Proteus and Audio-Visual Beauty

Proteus does something to me, on an emotional level, that I can’t quite explain.  I wish I could reverse engineer its beauty, breaking it down into a list of ingredients that I could then use in my own games.  But it’s not that simple.

Proteus, by Ed Key and David Kanaga, is a game about walking and looking around.  Those are its only mechanics, and the only way in which you interact with the world.  The “goal” in Proteus is to explore an island from the first person view, looking and listening to it, taking in all its beauty.  Even though it is never stated, it’s pretty clear that you are expected to look for new things in the world.  A large part of the excitement is finding a new animal or a new plant, or reaching a new peak.  This Electron Dance video of Joel Goodwin playing Proteus with his young son is probably the best example of the sense of wonder the game creates.

After exploring for a while, though, you will find yourself watching the sunrise, contemplating nature, and then remembering that it’s not quite nature that you are looking at.  Proteus is a game about nature and about the ways in which humans interact with nature.  It is the most immersive and meaningful digital representation of nature I’ve ever experienced.

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Proteus changed my view on digital games.  When I started studying games within an academic setting, in college, I learned a very formal, mechanics-driven approach to game design.  The idea behind this method is that, in order to create good digital games, students need to learn the core aspects that differentiate games from other media.  This often leads to students first learning how to dissect and create board games, since they are often considered a more distilled form of game design.    I am not here to argue against this teaching method – I think it’s valid and quite valuable.  On the other hand, it can cause developers to focus too deeply on mechanics and gameplay while ignoring other aesthetic considerations that make a videogame complete.

Maybe I’m giving Proteus too much credit.  It didn’t completely change my view on digital games.  I’ve been thinking about this issue for a long time.  I’ve been questioning my allegiance to a mechanics-centered game design perspective for as long as I’ve held on to this “philosophy.”  Proteus helps, though, because to me it feels like a pinnacle of audio-visual-centric design.  When I first heard about Proteus, I thought I wouldn’t care for it.  I thought that it would bore me.  But it does something, on a deep emotional level, that just works.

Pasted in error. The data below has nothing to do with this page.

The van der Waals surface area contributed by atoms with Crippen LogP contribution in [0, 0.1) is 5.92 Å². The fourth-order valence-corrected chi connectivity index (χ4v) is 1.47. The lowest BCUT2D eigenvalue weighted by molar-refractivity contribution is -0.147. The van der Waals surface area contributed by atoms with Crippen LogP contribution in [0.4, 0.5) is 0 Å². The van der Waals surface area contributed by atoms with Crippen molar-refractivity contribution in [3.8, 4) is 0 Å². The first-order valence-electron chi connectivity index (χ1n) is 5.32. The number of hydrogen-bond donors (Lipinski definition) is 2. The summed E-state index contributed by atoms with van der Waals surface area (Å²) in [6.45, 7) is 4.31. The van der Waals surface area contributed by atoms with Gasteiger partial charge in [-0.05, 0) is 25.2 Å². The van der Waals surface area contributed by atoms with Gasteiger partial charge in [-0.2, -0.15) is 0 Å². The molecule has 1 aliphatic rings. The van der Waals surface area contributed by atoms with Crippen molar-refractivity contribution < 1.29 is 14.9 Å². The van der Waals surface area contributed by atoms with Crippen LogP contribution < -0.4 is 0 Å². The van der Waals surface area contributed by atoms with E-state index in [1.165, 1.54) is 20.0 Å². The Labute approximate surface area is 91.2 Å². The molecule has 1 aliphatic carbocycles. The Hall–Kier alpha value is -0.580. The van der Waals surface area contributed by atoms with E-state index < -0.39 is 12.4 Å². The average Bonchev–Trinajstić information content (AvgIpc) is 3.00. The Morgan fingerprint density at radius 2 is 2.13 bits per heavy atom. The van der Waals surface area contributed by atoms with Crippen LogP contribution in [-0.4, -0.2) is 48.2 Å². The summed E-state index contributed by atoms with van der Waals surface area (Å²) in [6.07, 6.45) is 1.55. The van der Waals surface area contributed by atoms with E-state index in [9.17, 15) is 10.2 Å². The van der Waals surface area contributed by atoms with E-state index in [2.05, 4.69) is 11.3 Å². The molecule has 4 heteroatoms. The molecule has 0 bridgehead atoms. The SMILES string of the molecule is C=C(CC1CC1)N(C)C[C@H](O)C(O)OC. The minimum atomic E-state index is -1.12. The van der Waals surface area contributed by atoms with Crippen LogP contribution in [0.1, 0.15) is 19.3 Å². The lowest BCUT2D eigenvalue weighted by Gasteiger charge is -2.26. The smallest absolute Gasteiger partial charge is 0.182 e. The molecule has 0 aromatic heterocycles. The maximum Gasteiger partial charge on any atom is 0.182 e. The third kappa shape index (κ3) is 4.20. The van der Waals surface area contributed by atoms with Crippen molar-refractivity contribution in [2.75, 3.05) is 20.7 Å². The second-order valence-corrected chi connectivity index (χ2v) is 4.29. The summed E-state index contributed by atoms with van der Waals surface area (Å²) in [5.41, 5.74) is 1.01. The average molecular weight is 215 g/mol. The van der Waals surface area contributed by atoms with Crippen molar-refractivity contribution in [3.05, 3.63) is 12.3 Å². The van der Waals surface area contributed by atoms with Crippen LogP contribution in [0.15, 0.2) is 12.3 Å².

* * *

Proteus, in the end, helps me move further into a design philosophy that avoids blacks and whites, finding a comfortable home in the much less solid greys.  Videogames aren’t about mechanics.  They aren’t about visual or audio either.  They aren’t about the ideas of the author or about the experience of the player.  They aren’t about story or actions or strategy.  They aren’t about controllers or processors or screens.  They aren’t about technology or culture or ritual.

Videogames are a combination of all these factors, or a combination of some of these factors.  Videogames are whatever we want them to be.  For Ed Key and David Kanaga, while making Proteus, videogames are about the beauty of walking, looking, and listening.

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  • Infovore » Links for February 26th :

    […] Proteus and Audio-Visual Beauty | Games @ Parsons "Proteus, in the end, helps me move further into a design philosophy that avoids blacks and whites, finding a comfortable home in the much less solid greys.  Videogames aren’t about mechanics.  They aren’t about visual or audio either.  They aren’t about the ideas of the author or about the experience of the player.  They aren’t about story or actions or strategy.  They aren’t about controllers or processors or screens.  They aren’t about technology or culture or ritual. […]

    6 years ago
  • A Theoretical War, Part 2 « Electron Dance :

    […] and Narbacular Drop. But Hokra developer Ramiro Corbetta recently discussed how Proteus helped confirm his doubts about this focus on rules: Maybe I’m giving Proteus too much credit. It didn’t completely change my view on digital […]

    6 years ago